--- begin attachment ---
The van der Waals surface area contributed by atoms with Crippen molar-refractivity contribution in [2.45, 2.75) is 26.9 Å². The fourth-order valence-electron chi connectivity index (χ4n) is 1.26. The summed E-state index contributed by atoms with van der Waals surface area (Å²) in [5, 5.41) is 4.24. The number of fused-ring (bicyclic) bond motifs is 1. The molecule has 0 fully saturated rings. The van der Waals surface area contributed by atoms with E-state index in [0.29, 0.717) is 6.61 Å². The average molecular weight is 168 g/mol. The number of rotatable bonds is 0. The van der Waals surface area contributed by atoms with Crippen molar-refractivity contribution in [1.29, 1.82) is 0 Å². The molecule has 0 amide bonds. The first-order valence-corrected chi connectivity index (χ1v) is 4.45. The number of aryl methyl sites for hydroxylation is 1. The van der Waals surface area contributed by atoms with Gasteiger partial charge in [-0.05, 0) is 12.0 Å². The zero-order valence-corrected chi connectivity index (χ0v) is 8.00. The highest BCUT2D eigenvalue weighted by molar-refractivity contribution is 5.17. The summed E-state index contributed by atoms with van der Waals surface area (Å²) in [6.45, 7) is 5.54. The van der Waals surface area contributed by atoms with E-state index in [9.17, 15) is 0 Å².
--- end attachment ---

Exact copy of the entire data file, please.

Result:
The van der Waals surface area contributed by atoms with Crippen molar-refractivity contribution in [2.45, 2.75) is 26.9 Å². The fourth-order valence-electron chi connectivity index (χ4n) is 1.26. The summed E-state index contributed by atoms with van der Waals surface area (Å²) in [5, 5.41) is 4.24. The number of fused-ring (bicyclic) bond motifs is 1. The molecule has 0 fully saturated rings. The van der Waals surface area contributed by atoms with E-state index in [0.29, 0.717) is 6.61 Å². The average molecular weight is 168 g/mol. The number of rotatable bonds is 0. The van der Waals surface area contributed by atoms with Crippen molar-refractivity contribution in [1.29, 1.82) is 0 Å². The molecule has 0 amide bonds. The first-order valence-corrected chi connectivity index (χ1v) is 4.45. The number of aryl methyl sites for hydroxylation is 1. The van der Waals surface area contributed by atoms with Gasteiger partial charge in [-0.05, 0) is 12.0 Å². The zero-order valence-corrected chi connectivity index (χ0v) is 8.00. The highest BCUT2D eigenvalue weighted by molar-refractivity contribution is 5.17. The summed E-state index contributed by atoms with van der Waals surface area (Å²) in [6.45, 7) is 5.54. The van der Waals surface area contributed by atoms with E-state index in [9.17, 15) is 0 Å².